A story of justice and civil rights

Michel Almond

Sometimes a novelist who is struggling to finish a book needs a little push, or a little encouragement, from someone close to him to finish his job.

This was the case with Pilot Mountain native Michael Almond.

Well, sort of.

Almond, an international business lawyer whose debut novel, “The Tannery,” is a legal thriller set in Wilkes County in the early 20th century, said the not-so-sweet boost came from his wife in spring 2020.

“I started thinking about ‘The Tannery’ and describing what the story would look like in 2004,” he said. “Lawyers are linear thinkers. For 16 years over and over again I was wrong with this thing, I researched.

Then one day in April 2020, as he faced months at home with stay-at-home restrictions during the COVID-19 pandemic, he thought that maybe, well, he did. had resolved.

“Helen Ruth, here it is,” he recalls telling his wife. “I think I solved all the problems, I think I solved all the problems.”

His answer ?

“Listen Almond, you need to understand something, all your friends and I are tired of hearing about your research, hearing about your outlines.” You are in the middle of a pandemic now, you have no more excuse. Go up to your man cave and write that damn thing or shut up about it. “

So Michael Almond took his wife’s advice, retired to his man cave, and five months later had a complete 125,000 word story on his hands, though his approach to writing may have be a bit unconventional.

“I did this in one draft, because I would go up to my man cave every morning and start writing around 8:30 am, then come back down around 2:30 am.”

He would give his writing for that day to his wife and a group of advanced readers, who would review the work, noting any questions or inconsistencies or other issues they could see.

“Every day I incorporated the changes and then wrote more of them. “

He also hired a development editor, who helped him reduce the finished project to around 115,000 words.

The novel follows fictional lawyer Ben Waterman as he battles the Ku Klux Klan and “a relentless and ambitious prosecutor,” to prove that Virgil Wade did not kill Rachel Schumann.

Wade is a poor mixed-race teenager accused of stabbing Schuman, a prominent young Jewish woman, to death at the start of the Jim Crow era in North Carolina.

“It’s a murder mystery and a legal thriller, but it’s also a book about justice, about what justice means in Wilkes County at the turn of the (20th) century,” Almond said. “I chose the period very carefully because 1900 was a pivotal year for all of North Carolina and South. The dawn of the 20th century marks the transition from civil war, from reconstruction and post-reconstruction, to a descent into darkness.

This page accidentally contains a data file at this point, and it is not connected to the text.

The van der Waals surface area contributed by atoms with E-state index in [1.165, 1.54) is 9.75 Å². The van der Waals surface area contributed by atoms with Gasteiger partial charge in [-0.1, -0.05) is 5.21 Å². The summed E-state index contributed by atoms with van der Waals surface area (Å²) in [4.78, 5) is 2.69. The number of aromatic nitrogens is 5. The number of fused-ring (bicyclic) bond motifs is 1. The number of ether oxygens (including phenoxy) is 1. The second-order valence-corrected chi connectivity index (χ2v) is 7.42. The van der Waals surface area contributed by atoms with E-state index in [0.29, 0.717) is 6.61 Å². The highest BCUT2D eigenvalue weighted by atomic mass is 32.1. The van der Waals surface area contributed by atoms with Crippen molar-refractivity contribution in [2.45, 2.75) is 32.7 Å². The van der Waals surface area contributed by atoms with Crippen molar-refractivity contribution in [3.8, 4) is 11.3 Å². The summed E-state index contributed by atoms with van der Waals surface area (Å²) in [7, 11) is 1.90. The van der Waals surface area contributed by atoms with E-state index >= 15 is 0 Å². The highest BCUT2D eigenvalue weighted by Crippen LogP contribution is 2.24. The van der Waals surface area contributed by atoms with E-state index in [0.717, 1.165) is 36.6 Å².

That obscurity, he explains, was the rise of the KKK, voter suppression efforts to curb black votes and other violence against minorities, all in the shadow of the Wilington Massacare of 1898. While the main characters of “The Tannery” are fictitious, many historical figures of the state and the region are present in the work.

Published by Koehler Books of Virginia Beach, the book was released in hardcover, softcover, and ebook on October 19. Almond said the reception of his novel was pleasantly surprising.

“It’s become a gangbusters since then. I was in Pages Books in Mount Airy two weeks ago, we sold all the books she had on hand and had to go to my car to buy more.

This stop was part of a 40-event tour organized by Almond that began October 15 across the South. Amazon sales performed well, with the book ranking 5th in New Black and African American History Fiction Publications, 12th in Southern History Fiction and 17th in the category. historical detective stories.

He has an appearance scheduled for Tuesday at the Politics and Pros Bookstore in Washington, DC, where he will be part of an hour-long online show hosted by Emmy-winning novelist and television producer Jeffrey Blount. To view the program, visit https://www.eventbrite.com/e/pp-live-michael-a-almond-the-tannery-with-jeffrey-blount-tickets-207357581107?aff=erelexpmlt

The book is even in the running for a nomination at the NAACP Annual Image Awards in the Early Authors category.

Because his stop at Mount Airy was so popular, Pages Books asked him for a second appearance, scheduled for December 11 from 9 a.m. to noon, when he meets fans and signs copies of his novel.

For more information on “The Tannery”, Almond, or his scheduled appearances, visit https://www.michaelalmondbooks.com/

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